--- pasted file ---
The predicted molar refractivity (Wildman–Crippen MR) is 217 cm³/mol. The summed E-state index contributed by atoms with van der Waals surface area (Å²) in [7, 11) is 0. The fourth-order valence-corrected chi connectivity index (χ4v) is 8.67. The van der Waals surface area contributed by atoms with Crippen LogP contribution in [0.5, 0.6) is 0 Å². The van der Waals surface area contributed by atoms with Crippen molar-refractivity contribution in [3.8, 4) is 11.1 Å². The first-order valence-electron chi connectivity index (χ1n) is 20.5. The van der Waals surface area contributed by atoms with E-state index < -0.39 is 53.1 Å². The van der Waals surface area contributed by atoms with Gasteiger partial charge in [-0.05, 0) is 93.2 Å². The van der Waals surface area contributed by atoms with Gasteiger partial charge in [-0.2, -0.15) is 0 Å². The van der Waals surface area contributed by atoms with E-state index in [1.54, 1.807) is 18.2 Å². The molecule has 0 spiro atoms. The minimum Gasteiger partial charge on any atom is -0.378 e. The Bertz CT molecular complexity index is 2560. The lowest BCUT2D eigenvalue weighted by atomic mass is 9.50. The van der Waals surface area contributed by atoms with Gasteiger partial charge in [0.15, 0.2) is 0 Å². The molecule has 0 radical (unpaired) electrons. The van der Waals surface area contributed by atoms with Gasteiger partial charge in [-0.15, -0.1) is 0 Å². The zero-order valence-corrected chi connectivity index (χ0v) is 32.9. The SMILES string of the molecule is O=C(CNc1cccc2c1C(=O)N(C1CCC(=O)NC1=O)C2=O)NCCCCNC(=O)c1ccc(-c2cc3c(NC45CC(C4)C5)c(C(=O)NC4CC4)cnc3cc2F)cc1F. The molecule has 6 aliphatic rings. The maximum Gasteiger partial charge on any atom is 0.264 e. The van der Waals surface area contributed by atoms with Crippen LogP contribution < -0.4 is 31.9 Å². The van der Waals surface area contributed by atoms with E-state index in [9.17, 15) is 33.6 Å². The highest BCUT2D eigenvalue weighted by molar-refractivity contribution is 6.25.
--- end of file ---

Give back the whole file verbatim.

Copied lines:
The predicted molar refractivity (Wildman–Crippen MR) is 217 cm³/mol. The summed E-state index contributed by atoms with van der Waals surface area (Å²) in [7, 11) is 0. The fourth-order valence-corrected chi connectivity index (χ4v) is 8.67. The van der Waals surface area contributed by atoms with Crippen LogP contribution in [0.5, 0.6) is 0 Å². The van der Waals surface area contributed by atoms with Crippen molar-refractivity contribution in [3.8, 4) is 11.1 Å². The first-order valence-electron chi connectivity index (χ1n) is 20.5. The van der Waals surface area contributed by atoms with E-state index < -0.39 is 53.1 Å². The van der Waals surface area contributed by atoms with Gasteiger partial charge in [-0.05, 0) is 93.2 Å². The van der Waals surface area contributed by atoms with Gasteiger partial charge in [-0.2, -0.15) is 0 Å². The van der Waals surface area contributed by atoms with E-state index in [1.54, 1.807) is 18.2 Å². The molecule has 0 spiro atoms. The minimum Gasteiger partial charge on any atom is -0.378 e. The Bertz CT molecular complexity index is 2560. The lowest BCUT2D eigenvalue weighted by atomic mass is 9.50. The van der Waals surface area contributed by atoms with Gasteiger partial charge in [0.15, 0.2) is 0 Å². The molecule has 0 radical (unpaired) electrons. The van der Waals surface area contributed by atoms with Gasteiger partial charge in [-0.15, -0.1) is 0 Å². The zero-order valence-corrected chi connectivity index (χ0v) is 32.9. The SMILES string of the molecule is O=C(CNc1cccc2c1C(=O)N(C1CCC(=O)NC1=O)C2=O)NCCCCNC(=O)c1ccc(-c2cc3c(NC45CC(C4)C5)c(C(=O)NC4CC4)cnc3cc2F)cc1F. The molecule has 6 aliphatic rings. The maximum Gasteiger partial charge on any atom is 0.264 e. The van der Waals surface area contributed by atoms with Crippen LogP contribution < -0.4 is 31.9 Å². The van der Waals surface area contributed by atoms with E-state index in [9.17, 15) is 33.6 Å². The highest BCUT2D eigenvalue weighted by molar-refractivity contribution is 6.25.